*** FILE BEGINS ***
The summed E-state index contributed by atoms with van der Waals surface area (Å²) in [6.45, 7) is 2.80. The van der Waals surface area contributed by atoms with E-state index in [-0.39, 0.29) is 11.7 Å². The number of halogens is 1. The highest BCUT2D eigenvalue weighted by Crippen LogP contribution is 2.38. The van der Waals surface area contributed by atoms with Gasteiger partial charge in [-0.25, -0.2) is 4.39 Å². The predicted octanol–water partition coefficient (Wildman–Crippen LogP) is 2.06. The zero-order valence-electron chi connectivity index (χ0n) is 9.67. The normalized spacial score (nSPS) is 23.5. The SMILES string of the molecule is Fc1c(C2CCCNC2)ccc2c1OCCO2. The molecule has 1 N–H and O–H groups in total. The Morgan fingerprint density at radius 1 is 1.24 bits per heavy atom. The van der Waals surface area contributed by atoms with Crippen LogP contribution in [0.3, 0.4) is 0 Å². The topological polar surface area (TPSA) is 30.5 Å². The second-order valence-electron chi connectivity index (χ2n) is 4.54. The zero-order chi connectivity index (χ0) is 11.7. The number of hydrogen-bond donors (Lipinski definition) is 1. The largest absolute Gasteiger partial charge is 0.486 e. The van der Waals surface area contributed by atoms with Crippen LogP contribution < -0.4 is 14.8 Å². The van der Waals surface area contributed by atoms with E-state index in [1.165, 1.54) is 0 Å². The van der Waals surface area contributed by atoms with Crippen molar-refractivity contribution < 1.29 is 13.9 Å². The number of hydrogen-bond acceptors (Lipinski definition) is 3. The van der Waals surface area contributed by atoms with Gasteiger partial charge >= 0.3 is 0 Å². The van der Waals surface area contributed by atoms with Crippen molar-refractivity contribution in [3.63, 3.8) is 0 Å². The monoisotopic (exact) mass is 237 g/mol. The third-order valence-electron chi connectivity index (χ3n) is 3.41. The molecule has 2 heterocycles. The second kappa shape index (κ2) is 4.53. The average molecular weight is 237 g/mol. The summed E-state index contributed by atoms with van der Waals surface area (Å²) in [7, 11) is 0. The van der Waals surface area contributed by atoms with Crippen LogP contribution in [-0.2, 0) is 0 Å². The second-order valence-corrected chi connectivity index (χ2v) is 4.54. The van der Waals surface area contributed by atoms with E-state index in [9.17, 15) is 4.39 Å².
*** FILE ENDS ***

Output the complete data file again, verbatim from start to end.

The summed E-state index contributed by atoms with van der Waals surface area (Å²) in [6.45, 7) is 2.80. The van der Waals surface area contributed by atoms with E-state index in [-0.39, 0.29) is 11.7 Å². The number of halogens is 1. The highest BCUT2D eigenvalue weighted by Crippen LogP contribution is 2.38. The van der Waals surface area contributed by atoms with Gasteiger partial charge in [-0.25, -0.2) is 4.39 Å². The predicted octanol–water partition coefficient (Wildman–Crippen LogP) is 2.06. The zero-order valence-electron chi connectivity index (χ0n) is 9.67. The normalized spacial score (nSPS) is 23.5. The SMILES string of the molecule is Fc1c(C2CCCNC2)ccc2c1OCCO2. The molecule has 1 N–H and O–H groups in total. The Morgan fingerprint density at radius 1 is 1.24 bits per heavy atom. The van der Waals surface area contributed by atoms with Crippen LogP contribution in [0.3, 0.4) is 0 Å². The topological polar surface area (TPSA) is 30.5 Å². The second-order valence-electron chi connectivity index (χ2n) is 4.54. The zero-order chi connectivity index (χ0) is 11.7. The number of hydrogen-bond donors (Lipinski definition) is 1. The largest absolute Gasteiger partial charge is 0.486 e. The van der Waals surface area contributed by atoms with Crippen LogP contribution < -0.4 is 14.8 Å². The van der Waals surface area contributed by atoms with E-state index in [1.165, 1.54) is 0 Å². The van der Waals surface area contributed by atoms with Crippen molar-refractivity contribution < 1.29 is 13.9 Å². The number of hydrogen-bond acceptors (Lipinski definition) is 3. The van der Waals surface area contributed by atoms with Gasteiger partial charge >= 0.3 is 0 Å². The van der Waals surface area contributed by atoms with Crippen molar-refractivity contribution in [3.63, 3.8) is 0 Å². The monoisotopic (exact) mass is 237 g/mol. The third-order valence-electron chi connectivity index (χ3n) is 3.41. The molecule has 2 heterocycles. The second kappa shape index (κ2) is 4.53. The average molecular weight is 237 g/mol. The summed E-state index contributed by atoms with van der Waals surface area (Å²) in [7, 11) is 0. The van der Waals surface area contributed by atoms with Crippen LogP contribution in [-0.2, 0) is 0 Å². The second-order valence-corrected chi connectivity index (χ2v) is 4.54. The van der Waals surface area contributed by atoms with E-state index in [9.17, 15) is 4.39 Å².